BANKING regulations have been eased by the Financial Services Authority (FSA) in a drive to encourage lending and stimulate growth, with Britain’s financial institutions now needing less capital in reserve when loaning money to businesses.
The FSA said yesterday it had been relaxing requirements over the last few months to “provide them with resources so that they can lend as well as staying resilient”. Sources last night suggested banks had welcomed the changes, which have seen regulations on capital requirements and liquidity loosened.
Banks will now have to hold in reserve a fixed amount of capital assigned by the FSA, rather than an amount equal to 10 per cent of lending, which saw banks cut back on loans in order to stay within lending limits. The banks have also been told that loans under the government’s Funding for Lending Scheme will be exempt from capital requirements.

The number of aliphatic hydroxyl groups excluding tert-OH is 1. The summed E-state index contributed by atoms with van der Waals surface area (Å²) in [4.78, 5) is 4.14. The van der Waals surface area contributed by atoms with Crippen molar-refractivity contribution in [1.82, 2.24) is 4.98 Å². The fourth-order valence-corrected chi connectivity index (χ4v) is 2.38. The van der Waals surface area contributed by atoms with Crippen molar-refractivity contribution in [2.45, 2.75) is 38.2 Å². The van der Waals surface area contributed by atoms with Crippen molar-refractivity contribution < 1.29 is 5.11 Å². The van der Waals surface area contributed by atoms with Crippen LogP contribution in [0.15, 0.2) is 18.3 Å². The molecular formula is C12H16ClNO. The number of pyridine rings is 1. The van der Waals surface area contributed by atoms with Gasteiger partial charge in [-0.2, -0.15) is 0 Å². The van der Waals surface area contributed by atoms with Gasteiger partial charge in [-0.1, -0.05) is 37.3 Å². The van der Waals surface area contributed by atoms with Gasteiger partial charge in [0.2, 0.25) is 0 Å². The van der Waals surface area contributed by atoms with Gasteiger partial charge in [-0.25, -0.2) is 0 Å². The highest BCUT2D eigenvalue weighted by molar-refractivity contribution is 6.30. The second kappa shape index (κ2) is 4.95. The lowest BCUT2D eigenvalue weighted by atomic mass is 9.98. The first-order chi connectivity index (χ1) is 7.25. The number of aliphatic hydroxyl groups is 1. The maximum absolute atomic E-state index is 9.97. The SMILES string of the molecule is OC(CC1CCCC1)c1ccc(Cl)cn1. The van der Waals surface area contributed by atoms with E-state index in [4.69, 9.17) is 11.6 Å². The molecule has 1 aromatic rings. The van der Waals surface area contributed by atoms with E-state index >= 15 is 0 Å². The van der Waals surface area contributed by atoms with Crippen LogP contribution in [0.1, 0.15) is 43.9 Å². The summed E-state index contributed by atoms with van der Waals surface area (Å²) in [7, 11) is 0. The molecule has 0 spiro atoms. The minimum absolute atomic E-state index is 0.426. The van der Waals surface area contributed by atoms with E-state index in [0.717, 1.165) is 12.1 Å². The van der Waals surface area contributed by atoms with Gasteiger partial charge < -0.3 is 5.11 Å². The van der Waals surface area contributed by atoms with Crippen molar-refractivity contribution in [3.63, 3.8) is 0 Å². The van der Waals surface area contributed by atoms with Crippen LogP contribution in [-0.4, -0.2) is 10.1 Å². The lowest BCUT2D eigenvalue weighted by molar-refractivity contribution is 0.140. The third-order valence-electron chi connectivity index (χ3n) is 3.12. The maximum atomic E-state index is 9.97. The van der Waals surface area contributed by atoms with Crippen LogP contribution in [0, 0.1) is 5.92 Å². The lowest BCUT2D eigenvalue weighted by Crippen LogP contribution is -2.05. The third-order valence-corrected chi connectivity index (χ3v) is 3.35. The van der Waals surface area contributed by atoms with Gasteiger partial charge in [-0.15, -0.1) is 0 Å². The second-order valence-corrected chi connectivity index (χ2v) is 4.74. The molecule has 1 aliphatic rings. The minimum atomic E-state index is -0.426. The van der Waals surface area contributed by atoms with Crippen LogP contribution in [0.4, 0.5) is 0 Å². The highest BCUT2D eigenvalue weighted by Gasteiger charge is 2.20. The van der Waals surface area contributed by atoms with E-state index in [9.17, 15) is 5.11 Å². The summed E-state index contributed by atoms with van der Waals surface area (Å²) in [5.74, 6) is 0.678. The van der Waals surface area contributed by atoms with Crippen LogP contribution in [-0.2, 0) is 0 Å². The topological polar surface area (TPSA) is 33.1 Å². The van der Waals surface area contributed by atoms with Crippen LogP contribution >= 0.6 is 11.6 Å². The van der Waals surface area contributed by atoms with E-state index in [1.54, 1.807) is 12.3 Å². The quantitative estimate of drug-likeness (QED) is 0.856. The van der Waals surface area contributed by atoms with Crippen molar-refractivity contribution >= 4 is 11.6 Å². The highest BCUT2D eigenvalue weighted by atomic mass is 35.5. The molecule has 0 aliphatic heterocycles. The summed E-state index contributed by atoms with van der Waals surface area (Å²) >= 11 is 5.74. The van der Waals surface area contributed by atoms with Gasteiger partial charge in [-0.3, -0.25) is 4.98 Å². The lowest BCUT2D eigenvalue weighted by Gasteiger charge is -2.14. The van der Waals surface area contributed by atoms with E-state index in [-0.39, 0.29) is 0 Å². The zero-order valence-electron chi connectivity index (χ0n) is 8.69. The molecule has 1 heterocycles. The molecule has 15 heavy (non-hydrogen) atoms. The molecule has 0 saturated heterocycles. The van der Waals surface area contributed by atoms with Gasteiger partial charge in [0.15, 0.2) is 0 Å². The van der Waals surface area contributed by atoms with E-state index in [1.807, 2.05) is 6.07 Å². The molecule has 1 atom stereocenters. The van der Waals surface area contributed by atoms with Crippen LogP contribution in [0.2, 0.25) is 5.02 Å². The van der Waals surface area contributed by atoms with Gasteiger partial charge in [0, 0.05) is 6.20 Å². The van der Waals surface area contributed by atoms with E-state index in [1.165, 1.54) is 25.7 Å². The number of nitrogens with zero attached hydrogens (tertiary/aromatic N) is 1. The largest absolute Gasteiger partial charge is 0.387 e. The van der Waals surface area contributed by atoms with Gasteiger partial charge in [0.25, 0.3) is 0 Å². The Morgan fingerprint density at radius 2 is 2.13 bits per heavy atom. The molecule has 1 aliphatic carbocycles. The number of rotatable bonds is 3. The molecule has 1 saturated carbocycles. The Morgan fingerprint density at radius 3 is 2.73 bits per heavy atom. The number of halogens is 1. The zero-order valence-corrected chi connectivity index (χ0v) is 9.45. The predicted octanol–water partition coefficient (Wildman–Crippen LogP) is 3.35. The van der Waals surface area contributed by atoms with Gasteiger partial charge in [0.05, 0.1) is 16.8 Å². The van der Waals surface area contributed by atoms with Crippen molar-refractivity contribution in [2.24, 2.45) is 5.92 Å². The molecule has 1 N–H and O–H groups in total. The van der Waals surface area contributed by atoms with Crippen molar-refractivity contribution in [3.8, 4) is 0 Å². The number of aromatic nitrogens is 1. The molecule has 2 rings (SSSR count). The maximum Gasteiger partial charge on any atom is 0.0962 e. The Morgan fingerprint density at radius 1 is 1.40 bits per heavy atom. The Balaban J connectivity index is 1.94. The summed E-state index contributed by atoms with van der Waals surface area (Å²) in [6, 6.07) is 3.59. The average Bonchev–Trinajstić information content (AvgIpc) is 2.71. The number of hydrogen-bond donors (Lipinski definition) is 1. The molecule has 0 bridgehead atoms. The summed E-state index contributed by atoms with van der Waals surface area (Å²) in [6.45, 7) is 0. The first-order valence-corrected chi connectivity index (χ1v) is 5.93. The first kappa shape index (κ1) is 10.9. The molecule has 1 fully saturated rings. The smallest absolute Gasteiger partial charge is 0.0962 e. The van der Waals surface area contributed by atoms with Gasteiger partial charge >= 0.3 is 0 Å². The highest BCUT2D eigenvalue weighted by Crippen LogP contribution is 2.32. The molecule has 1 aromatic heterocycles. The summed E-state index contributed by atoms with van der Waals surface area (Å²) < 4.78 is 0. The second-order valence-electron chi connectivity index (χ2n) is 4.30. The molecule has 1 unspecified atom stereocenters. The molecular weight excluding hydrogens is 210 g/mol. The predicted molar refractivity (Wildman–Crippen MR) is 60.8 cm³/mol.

The FSA called the changes a “rebalancing” of the rules and denied that they would lead to greater risk in the financial system.
The changes are understood to have come into effect in the last two to three months, and apply to all British banks.